After several delays, the federal government has finally released guidelines about how DREAMers can begin to apply for deferred action starting August 15. The federal government is beginning the public rollout of information after Department of Homeland Security Secretary Janet Napolitano announced on June 15 that the Obama administration would halt, immediately, the deportations of those who would be eligible for the federal DREAM Act, a narrow legalization bill aimed at young undocumented immigrants who immigrated to the U.S. as children and were raised in the country. Along with the deportation halt the federal government has made an allowance for those who are eligible to receive two-year work permits, with an opportunity to renew work permits for another two years.

As of August 15, those eligible for deferred action, and a two-year work permit are those who:

  1. Were under the age of 31 as of June 15, 2012;
  2. Came to the United States before reaching your 16th birthday;
  3. Have continuously resided in the United States since June 15, 2007, up to the present time;
  4. Were physically present in the United States on June 15, 2012, and at the time of making your request for consideration of deferred action with USCIS;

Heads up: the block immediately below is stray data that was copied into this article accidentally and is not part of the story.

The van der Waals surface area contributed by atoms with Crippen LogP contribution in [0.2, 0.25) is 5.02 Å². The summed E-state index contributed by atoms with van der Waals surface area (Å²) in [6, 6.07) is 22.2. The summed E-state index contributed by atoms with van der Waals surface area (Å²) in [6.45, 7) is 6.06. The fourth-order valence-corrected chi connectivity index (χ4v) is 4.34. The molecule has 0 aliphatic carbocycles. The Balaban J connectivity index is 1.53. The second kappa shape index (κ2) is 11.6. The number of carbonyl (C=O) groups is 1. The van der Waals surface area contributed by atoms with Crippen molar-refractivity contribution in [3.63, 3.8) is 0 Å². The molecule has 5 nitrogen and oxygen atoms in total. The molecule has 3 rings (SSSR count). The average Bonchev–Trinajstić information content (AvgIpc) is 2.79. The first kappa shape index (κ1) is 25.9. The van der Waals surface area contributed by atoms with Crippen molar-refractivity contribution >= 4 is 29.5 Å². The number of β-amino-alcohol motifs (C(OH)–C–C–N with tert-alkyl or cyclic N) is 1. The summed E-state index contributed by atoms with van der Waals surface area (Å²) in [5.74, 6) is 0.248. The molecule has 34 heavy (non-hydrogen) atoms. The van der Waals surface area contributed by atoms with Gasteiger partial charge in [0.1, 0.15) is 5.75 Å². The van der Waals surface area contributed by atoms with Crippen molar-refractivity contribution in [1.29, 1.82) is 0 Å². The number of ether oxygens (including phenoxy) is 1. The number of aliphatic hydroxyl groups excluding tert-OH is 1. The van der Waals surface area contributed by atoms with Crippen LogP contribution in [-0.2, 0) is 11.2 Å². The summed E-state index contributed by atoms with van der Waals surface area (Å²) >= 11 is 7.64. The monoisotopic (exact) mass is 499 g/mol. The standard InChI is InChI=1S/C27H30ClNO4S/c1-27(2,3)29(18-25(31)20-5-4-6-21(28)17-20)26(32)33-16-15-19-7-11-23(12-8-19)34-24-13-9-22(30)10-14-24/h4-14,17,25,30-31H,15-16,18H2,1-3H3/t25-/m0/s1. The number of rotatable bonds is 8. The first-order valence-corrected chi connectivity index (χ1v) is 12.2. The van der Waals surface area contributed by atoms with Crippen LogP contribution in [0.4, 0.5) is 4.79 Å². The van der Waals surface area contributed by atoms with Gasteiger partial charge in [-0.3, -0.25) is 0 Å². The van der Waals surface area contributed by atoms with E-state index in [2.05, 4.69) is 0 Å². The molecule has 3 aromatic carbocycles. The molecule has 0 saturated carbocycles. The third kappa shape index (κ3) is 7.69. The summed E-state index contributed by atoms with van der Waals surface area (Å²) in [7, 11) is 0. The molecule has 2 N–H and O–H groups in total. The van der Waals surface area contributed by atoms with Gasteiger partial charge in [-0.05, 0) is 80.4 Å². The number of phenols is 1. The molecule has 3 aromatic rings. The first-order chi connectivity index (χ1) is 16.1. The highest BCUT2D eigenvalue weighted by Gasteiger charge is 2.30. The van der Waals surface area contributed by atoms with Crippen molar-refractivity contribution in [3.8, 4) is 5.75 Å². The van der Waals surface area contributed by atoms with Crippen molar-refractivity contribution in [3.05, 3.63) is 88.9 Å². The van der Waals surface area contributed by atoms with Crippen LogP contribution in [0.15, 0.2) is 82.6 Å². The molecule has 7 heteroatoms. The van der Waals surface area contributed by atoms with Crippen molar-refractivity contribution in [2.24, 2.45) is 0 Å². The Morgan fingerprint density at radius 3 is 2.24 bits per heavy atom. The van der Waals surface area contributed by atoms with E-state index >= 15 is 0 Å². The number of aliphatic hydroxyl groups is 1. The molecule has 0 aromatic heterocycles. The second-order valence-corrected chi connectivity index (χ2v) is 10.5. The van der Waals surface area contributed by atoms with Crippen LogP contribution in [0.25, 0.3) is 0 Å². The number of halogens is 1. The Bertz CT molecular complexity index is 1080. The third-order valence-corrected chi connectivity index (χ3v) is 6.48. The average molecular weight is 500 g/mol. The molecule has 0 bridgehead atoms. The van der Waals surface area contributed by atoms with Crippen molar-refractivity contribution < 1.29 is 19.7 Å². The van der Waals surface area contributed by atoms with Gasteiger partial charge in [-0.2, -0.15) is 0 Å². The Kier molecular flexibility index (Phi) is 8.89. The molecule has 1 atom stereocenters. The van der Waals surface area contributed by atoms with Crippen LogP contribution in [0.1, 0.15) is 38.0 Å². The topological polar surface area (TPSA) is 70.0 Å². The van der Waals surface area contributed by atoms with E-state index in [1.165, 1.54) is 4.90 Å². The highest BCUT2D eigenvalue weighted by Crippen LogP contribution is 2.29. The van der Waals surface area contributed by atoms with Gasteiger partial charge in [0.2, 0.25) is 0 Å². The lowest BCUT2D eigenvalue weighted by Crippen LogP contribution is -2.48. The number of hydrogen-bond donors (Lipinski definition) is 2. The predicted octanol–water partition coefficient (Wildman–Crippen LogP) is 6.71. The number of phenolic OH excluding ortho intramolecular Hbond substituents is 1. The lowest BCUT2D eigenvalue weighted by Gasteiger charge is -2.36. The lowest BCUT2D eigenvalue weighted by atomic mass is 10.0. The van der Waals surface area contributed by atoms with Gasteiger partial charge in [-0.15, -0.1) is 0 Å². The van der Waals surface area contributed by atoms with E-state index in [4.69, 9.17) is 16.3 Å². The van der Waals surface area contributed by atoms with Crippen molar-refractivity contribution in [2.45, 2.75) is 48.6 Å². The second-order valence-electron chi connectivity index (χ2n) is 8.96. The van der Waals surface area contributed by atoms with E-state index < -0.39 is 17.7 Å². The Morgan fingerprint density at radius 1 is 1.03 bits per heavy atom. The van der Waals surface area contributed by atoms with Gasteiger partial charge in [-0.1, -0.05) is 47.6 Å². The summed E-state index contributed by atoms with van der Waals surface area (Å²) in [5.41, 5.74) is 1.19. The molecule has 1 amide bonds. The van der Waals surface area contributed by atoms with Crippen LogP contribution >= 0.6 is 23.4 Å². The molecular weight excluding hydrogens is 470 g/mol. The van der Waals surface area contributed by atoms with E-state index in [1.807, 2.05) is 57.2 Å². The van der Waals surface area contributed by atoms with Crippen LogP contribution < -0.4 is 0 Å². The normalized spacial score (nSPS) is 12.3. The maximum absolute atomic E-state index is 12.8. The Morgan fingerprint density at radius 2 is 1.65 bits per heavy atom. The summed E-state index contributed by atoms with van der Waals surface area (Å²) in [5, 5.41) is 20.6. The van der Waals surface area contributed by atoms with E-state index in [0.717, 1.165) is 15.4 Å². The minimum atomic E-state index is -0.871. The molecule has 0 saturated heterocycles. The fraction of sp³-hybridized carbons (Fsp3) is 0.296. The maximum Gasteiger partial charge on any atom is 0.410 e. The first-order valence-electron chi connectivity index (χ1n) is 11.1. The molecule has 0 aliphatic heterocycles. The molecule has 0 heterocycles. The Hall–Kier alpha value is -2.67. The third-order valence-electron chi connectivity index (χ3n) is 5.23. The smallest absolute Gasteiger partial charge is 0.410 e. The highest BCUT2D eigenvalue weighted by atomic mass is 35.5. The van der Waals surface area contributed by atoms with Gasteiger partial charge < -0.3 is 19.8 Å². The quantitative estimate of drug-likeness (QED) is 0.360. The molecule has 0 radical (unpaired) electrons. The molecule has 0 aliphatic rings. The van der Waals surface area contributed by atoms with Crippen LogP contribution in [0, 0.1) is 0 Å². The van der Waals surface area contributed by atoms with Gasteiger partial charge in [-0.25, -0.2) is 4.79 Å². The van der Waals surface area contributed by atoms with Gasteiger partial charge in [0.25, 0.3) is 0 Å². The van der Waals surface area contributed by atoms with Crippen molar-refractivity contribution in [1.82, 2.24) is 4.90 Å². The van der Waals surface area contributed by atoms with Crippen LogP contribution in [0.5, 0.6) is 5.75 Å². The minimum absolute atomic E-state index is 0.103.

5. Entered without inspection before June 15, 2012, or your lawful immigration status expired as of June 15, 2012;
  6. Are currently in school, have graduated or obtained a certificate of completion from high school, have obtained a general education development (GED) certificate, or are an honorably discharged veteran of the Coast Guard or Armed Forces of the United States; and
  7. Have not been convicted of a felony, significant misdemeanor, three or more other misdemeanors, and do not otherwise pose a threat to national security or public safety.

In order to be granted the two-year protection from deportation, DREAMers will have to pay a $465 fee, pass background checks and offer up biometric data, as well as clear other paperwork hurdles.

U.S. Citizenship and Immigration Services, the agency within the Department of Homeland Security handling this process, has pledged to keep confidential the information that DREAMers provide in their applications. On a media call with reporters today a senior administration official pledged that DREAMers’ information will not be shared with the enforcement side of DHS unless DREAMers commit fraud by lying on their applications, or unless it turns out that applicants have serious criminal records. The official acknowledged that unless DREAMers have a sure guarantee of privacy, they’re likely not to come forward to take advantage of the process.

Visit USCIS for more, and check out this information in infographic form by clicking here (PDF). (USCIS designs infographics—who knew!)

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